On September 12 at the Brown School, representatives from regional universities, Missouri and Illinois election board members and community organizations convened for the second Campus and Community Voter Engagement Summit.
“The summit presented opportunities for key stakeholders to have a dialogue about the significance of strategies that promote student participation in voting and the importance and purpose of the decennial U.S. Census,” said Gena McClendon, director of the Voter Access and Engagement Initiative at the Center for Social Development (CSD).
CSD, the Gephardt Institute, Campus Compact and the Campus Election and Engagement Project (CEEP) cosponsored the nonpartisan event to build upon relationships, strengthen partnerships and share knowledge and resources to encourage voter registration and mobilization.
Organized into two roundtable discussions, a keynote address, a panel discussion and a guided group discussion, the summit covered a comprehensive set of topics related to voter suppression and engagement.
Vicki Washington of the St. Louis Area Voting Initiative moderated the first roundtable. Featuring Ethel Byndom from the St. Louis County Executive’s office, Natalie Furlett of Campus Compact and Jennifer Lohman from the St. Louis Area Voter Protection Coalition, it focused on the importance of counting everyone in the 2020 Census for election participation, especially student and immigrant populations.
“I have singlehandedly registered more than 35,000 people to vote over 10 years, and I know that many people—especially people on campuses with large international populations—are fearful to take the census because of all the talk of a citizenship question,” said Byndom.
“For some immigrant families, the only governmental institution they trust is their kids’ schools,” said Furlett, emphasizing the opportunity to register people to vote at K-12 schools.
Lohman discussed the urgent need for voter registration, education and protection, underscoring the final point by urging everyone to “use the voter protection hotline—866-OUR-VOTE—any time you witness any voting suppression tactic.”
The second roundtable centered on research and assessment, with McClendon, Jillian Martin of Washington University and Jacob Wilson of CEEP offering overviews of their studies. Key findings included the need to tie voter engagement strategies to larger theories of change for civic engagement, and to address the disproportionate infrastructural problems at polling places in low-income communities of color.
Verdis Robinson of Campus Compact provided the lunchtime keynote on election engagement resources for community colleges. “The road to greater justice runs through community colleges,” he said, citing that 41% of all U.S. undergraduates attend them. His presentation included practical measures to increase voter turnout among college students, such as creating student-led organizations and increasing both faculty and administration’s role in voter registration efforts. He closed with a challenge to 4-year universities: “Make sure you civically engage transfer students from community colleges.”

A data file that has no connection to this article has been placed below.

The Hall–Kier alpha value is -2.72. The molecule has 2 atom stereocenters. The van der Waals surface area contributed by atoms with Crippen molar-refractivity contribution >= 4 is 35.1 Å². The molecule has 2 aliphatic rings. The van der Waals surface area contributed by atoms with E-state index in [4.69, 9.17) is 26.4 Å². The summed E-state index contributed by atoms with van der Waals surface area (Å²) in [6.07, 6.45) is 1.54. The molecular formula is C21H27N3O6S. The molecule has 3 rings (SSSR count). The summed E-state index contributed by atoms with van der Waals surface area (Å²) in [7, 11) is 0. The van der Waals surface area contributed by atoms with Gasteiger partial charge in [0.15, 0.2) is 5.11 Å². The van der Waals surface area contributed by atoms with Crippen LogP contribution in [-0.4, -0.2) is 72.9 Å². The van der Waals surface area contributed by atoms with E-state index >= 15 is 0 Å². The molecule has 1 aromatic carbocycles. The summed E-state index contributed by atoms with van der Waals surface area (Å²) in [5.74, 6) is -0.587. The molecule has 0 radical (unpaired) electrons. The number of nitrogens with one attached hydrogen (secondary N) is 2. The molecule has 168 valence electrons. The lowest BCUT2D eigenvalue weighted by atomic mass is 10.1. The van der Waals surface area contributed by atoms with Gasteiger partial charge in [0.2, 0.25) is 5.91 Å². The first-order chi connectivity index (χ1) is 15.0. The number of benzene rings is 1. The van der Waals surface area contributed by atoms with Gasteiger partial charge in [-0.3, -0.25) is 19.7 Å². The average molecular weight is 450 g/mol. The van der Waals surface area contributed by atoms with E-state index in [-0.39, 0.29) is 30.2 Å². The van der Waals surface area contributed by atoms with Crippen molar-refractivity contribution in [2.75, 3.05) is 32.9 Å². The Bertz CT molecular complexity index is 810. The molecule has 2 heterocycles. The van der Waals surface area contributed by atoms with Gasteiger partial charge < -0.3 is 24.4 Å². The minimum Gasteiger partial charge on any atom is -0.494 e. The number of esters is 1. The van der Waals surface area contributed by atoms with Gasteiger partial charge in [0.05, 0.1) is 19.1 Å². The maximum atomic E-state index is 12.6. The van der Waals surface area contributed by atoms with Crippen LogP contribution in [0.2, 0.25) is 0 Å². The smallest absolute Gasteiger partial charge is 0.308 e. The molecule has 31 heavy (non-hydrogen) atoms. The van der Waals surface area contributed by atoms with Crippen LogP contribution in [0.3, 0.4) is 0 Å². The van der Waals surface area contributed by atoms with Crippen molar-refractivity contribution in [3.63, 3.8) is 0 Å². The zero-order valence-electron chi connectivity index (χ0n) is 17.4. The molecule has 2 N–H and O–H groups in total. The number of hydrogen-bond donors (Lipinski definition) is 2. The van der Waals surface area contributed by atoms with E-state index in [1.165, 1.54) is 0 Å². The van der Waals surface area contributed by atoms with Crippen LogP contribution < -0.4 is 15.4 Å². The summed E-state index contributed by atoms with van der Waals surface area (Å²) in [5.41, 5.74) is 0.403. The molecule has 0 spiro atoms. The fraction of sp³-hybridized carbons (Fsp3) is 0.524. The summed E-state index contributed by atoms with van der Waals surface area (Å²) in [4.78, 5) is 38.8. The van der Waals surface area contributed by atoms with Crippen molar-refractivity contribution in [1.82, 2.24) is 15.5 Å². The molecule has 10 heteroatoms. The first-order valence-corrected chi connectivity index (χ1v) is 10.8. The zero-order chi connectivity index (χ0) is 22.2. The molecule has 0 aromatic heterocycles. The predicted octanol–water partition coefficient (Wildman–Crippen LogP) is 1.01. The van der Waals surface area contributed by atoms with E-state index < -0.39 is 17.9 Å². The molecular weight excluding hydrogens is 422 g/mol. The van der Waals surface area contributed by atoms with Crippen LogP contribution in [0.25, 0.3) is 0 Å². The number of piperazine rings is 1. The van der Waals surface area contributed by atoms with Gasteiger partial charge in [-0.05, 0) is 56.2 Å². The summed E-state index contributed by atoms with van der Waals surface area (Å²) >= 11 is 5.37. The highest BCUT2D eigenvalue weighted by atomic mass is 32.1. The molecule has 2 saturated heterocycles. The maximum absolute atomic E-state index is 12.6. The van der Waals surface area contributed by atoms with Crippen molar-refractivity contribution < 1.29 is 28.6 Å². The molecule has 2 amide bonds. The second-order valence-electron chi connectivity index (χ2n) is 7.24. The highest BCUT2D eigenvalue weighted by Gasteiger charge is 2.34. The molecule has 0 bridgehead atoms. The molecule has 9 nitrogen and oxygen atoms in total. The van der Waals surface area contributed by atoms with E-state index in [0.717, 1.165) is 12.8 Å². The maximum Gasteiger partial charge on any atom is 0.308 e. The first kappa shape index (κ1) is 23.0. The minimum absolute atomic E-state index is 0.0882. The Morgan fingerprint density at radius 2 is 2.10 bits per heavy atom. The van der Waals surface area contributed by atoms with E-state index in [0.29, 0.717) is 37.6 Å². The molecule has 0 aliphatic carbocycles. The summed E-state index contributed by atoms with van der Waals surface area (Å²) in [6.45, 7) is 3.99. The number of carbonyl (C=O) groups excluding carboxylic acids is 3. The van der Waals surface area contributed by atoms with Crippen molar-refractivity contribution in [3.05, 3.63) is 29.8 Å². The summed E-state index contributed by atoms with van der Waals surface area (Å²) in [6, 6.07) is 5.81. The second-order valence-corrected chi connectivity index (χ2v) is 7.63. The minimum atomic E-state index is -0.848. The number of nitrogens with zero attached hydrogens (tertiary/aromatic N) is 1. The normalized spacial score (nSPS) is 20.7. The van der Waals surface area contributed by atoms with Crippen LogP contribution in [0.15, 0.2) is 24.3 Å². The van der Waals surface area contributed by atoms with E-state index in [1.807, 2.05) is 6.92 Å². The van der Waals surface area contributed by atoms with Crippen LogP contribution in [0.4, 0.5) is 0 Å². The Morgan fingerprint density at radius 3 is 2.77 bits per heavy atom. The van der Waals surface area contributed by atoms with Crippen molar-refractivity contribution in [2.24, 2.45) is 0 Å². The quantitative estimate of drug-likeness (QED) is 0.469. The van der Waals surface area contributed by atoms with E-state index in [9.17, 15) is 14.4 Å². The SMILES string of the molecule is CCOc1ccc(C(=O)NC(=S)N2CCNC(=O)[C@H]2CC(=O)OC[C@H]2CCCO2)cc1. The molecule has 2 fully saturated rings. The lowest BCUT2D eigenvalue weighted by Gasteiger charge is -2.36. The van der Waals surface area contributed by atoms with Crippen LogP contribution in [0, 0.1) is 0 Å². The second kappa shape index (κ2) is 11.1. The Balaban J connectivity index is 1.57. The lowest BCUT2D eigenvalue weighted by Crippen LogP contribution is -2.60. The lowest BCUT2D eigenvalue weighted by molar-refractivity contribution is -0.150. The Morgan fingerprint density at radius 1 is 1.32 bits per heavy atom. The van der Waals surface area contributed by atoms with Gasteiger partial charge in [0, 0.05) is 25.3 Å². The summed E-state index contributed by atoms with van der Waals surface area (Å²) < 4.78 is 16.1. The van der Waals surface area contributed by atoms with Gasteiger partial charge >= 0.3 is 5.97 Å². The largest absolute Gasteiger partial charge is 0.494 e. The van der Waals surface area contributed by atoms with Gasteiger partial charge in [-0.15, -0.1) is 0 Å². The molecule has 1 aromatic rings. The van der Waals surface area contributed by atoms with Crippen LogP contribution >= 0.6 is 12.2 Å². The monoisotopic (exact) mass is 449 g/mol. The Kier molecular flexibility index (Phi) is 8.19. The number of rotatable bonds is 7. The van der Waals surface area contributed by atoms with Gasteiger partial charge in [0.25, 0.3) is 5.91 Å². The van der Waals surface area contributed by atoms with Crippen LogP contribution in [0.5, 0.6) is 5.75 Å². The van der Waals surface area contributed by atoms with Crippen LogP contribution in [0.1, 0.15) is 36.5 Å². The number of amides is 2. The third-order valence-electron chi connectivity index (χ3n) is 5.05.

Four officials participated in a panel discussion on election-day challenges and various processes surrounding election law and voter registration in Missouri and Illinois.
Brent Davis, director of elections operations at the Illinois State Board of Elections, Madison County Clerk Debra Ming-Mendoza, Gary Stoff, the Republican director of the St. Louis City Board of Election Supervisors and Eric Fey, Democratic director of the St. Louis County Board of Elections, shared stories and answered audience questions.
The officials noted the vast differences between the two neighboring states’ voting laws: “In Illinois, we have 40 days of early voting and election-day registration,” stated Ming-Mendoza. Stoff made the contrast clear by mentioning Missouri’s registration deadline of “four Wednesdays before voting day, and no early voting.”
Fey called attention to college students’ tendency to “not know where they’re registered to vote,” stressing the need to register new students on campus. Moreover, Fey offered some nuts-and-bolts solutions to streamline the registration process and reduce human error: “Use a tablet or smartphone to electronically register new voters in your state’s online portal. That way, paper copies don’t get lost in your car or behind your desk, and members of my office won’t need to manually rekey information into the system.”
The summit concluded with the development of action steps to strengthen communication and collaboration between universities present. Attendees discussed ways to engage students in the local community that expand voter access and engagement and the population count conducted by the U.S. Census.